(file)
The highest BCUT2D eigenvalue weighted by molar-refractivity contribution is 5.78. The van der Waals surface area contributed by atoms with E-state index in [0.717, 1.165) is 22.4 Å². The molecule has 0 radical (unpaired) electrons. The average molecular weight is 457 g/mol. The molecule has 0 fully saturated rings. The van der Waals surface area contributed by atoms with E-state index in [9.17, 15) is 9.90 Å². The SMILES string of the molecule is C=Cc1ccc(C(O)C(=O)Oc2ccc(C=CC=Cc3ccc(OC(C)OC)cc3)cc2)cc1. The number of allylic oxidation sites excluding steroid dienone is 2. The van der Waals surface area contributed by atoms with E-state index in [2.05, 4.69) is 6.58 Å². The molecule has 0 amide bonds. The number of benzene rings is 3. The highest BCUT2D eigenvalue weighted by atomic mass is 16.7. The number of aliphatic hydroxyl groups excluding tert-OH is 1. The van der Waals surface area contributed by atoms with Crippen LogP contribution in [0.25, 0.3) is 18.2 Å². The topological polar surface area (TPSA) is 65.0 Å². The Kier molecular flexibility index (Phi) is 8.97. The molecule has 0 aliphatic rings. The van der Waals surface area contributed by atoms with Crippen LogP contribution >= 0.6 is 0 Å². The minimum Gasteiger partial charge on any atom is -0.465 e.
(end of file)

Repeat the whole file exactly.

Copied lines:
The highest BCUT2D eigenvalue weighted by molar-refractivity contribution is 5.78. The van der Waals surface area contributed by atoms with E-state index in [0.717, 1.165) is 22.4 Å². The molecule has 0 radical (unpaired) electrons. The average molecular weight is 457 g/mol. The molecule has 0 fully saturated rings. The van der Waals surface area contributed by atoms with E-state index in [9.17, 15) is 9.90 Å². The SMILES string of the molecule is C=Cc1ccc(C(O)C(=O)Oc2ccc(C=CC=Cc3ccc(OC(C)OC)cc3)cc2)cc1. The number of allylic oxidation sites excluding steroid dienone is 2. The van der Waals surface area contributed by atoms with E-state index in [2.05, 4.69) is 6.58 Å². The molecule has 0 amide bonds. The number of benzene rings is 3. The highest BCUT2D eigenvalue weighted by atomic mass is 16.7. The number of aliphatic hydroxyl groups excluding tert-OH is 1. The van der Waals surface area contributed by atoms with Crippen LogP contribution in [0.25, 0.3) is 18.2 Å². The topological polar surface area (TPSA) is 65.0 Å². The Kier molecular flexibility index (Phi) is 8.97. The molecule has 0 aliphatic rings. The van der Waals surface area contributed by atoms with Crippen LogP contribution >= 0.6 is 0 Å². The minimum Gasteiger partial charge on any atom is -0.465 e.